Post # 1
I grew up in the Catholic church, but I’m not really a practiciing Catholic anymore. My fiance grew up Mormon and is definitely not practicing. We both believe in just being good people and aren’t too fond of organized religion. We are however respectful of our families and attend church with them while visiting. We currently live in Denver, but are planning to get married in my small hometown in Iowa. My parents want us to get married in the Catholic Church there. It’s a beautiful venue and we have many connections there, but I’m concerned about the wedding preparation classes. From everything I’ve heard and read I’m getting so many mixed messages on how it all works. We are going to have to do the classes here and then get married there, so the priest we meet with here will be calling the priest in Iowa to tell him what he thinks. I’m all for taking marriage prep classes, but here they sound expensive and it sounds like you have to take multiple classes or something. I’m really confused. Also from what I’ve read they make you attend church regularly during the process which can take a year, they make you take a class on why the church is against birth control, and they make you promise to raise your children Catholic. Is that true? Also we are currently living together and I’m not so sure how well that will be taken. I do work for Catholic Charities and volunteer for them, so that has to count for something right? We’re not bad people, we’re just not really religious people. Is this going to be more of a pain than it’s worth? Should I just break my parents heart and seek out a new venue or stick with the program, because it’s not that bad? Any advice would be greatly appreciated. THANKS!
Post # 3
Its like a marathon of issues trying to go the Catholic route!! At least thats been my experience thus far. I had the hardest time finding a priest that would do the classes (b/c the wedding won’t be at the same place) I spoke with the place where we are getting married and from that conversation decided to do an engaged encounter. It’s a weekend thing that basically crams in all the info the classes would teach which is great for us and for the fact that FH is only doing the Catholic thing for me (he’s Southern Baptist). Living together shouldn’t matter (as I later learned) and you I don’t think you have to promise to raise the kids Catholic??? Not too sure. The classes that you take do teach the Catholic beliefs though so you would have to get through that. From what I heard there not too bad and actually can be enjoyable. Good Luck!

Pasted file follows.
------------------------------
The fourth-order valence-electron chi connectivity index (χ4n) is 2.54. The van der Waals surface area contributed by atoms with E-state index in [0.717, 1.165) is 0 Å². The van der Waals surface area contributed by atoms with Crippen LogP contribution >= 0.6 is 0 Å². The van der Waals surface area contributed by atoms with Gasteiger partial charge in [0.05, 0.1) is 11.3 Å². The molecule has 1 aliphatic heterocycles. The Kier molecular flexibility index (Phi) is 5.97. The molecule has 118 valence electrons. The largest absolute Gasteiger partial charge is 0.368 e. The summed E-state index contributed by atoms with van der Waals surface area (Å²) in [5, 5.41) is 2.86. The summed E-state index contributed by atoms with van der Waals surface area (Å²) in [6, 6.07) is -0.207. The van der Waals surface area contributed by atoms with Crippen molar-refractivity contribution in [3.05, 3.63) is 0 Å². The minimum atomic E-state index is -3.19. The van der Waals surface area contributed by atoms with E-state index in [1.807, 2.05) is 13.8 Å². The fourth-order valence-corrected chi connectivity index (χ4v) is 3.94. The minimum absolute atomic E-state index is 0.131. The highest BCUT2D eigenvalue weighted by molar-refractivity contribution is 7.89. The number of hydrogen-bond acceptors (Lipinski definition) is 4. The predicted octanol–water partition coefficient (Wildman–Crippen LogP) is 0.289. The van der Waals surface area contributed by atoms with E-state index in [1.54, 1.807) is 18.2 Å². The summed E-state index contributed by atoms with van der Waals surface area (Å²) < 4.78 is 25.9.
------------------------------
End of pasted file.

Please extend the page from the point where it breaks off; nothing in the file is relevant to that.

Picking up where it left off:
Post # 4
I was in a similar kind of situation. We ended up not going the Catholic route – we got married outside in a garden by DH’s uncle a minister. I’m not sure my family was totally thrilled about our choice but let us do our thing and were respectful. Good Luck!
Post # 5
Whoa you had a lot of questions! I can answer them only from my own experience…
1) My diocese offers a weekend retreat or 1-2 Saturday classes. Your diocesan website (make sure its where you want to get married not where you live!) should clarify this. The weekend was $250 (including accomodations and meals) and the classes were $150.
2) You meet with a priest first for an informal interview/get to know you process, then to take the FOCCUS test – it’s actually not too terrible, like a communication inventory. You do a few extra questions if you live together or are an interfaith couple but its pretty non-judgemental (surprisingly!) Even the classes/retreat aren’t really all about “living in sin! awful!” You get together with your priest (some areas do another couple instead) to discuss your inventory results. Then you meet to set up the ceremony. That’s it!
3) No one, absolutely no one has inquired about where I go to church or attending every week! That seems impossible to enforce. To get married in a Catholic church usually you or your spouse must be a member but that can vary if you have moved, etc. So you might have to check on that. I would assume you might be encouraged to attend Mass together, but its not like someone is standing over your shoulder checking things off!
4) You are not required to take NFP (natural family planning) classes in my diocese nor in any other diocese I’ve ever heard of, though it is strongly recommended. They mentioned it on our weekend but weren’t pushy.
I hope this is helpful. I am sure you will do what is right for your and you FH – whatever that might be. There were actually some non-Catholic couples on our weekend who heard the retreat was so valuable they were doing it voluntarily! and other denominations use the FOCCUS test. There are LOTS of posts on the Boards about these steps and of course it varies. If you have a clergy member you are comfortable with he or she should be able to answer a lot of your questions. Also, unless your FH is a baptized Catholic, you don’t even have a whole Mass – just the Liturgy of the Word…so it’s not even that long! Good luck and feel free to message me if you have more questions. I make no claims on being super-Catholic but I have learned a lot about this process!